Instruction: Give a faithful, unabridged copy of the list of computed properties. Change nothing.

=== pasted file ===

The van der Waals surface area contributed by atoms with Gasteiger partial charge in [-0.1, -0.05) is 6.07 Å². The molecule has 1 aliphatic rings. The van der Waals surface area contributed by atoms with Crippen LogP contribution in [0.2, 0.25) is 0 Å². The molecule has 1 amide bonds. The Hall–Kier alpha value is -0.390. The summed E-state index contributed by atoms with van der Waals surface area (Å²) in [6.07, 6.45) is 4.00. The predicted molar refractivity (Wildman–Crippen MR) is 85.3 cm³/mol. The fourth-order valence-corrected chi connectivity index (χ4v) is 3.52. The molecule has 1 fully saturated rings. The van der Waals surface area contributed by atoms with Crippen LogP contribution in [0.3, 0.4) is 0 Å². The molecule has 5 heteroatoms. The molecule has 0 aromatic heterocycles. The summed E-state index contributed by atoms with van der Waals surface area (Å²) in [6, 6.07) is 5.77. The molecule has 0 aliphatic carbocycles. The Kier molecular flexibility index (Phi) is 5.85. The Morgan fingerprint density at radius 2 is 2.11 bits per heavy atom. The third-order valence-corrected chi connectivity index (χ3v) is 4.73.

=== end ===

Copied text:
The van der Waals surface area contributed by atoms with Gasteiger partial charge in [-0.1, -0.05) is 6.07 Å². The molecule has 1 aliphatic rings. The van der Waals surface area contributed by atoms with Crippen LogP contribution in [0.2, 0.25) is 0 Å². The molecule has 1 amide bonds. The Hall–Kier alpha value is -0.390. The summed E-state index contributed by atoms with van der Waals surface area (Å²) in [6.07, 6.45) is 4.00. The predicted molar refractivity (Wildman–Crippen MR) is 85.3 cm³/mol. The fourth-order valence-corrected chi connectivity index (χ4v) is 3.52. The molecule has 1 fully saturated rings. The van der Waals surface area contributed by atoms with Crippen LogP contribution in [0.3, 0.4) is 0 Å². The molecule has 5 heteroatoms. The molecule has 0 aromatic heterocycles. The summed E-state index contributed by atoms with van der Waals surface area (Å²) in [6, 6.07) is 5.77. The molecule has 0 aliphatic carbocycles. The Kier molecular flexibility index (Phi) is 5.85. The Morgan fingerprint density at radius 2 is 2.11 bits per heavy atom. The third-order valence-corrected chi connectivity index (χ3v) is 4.73.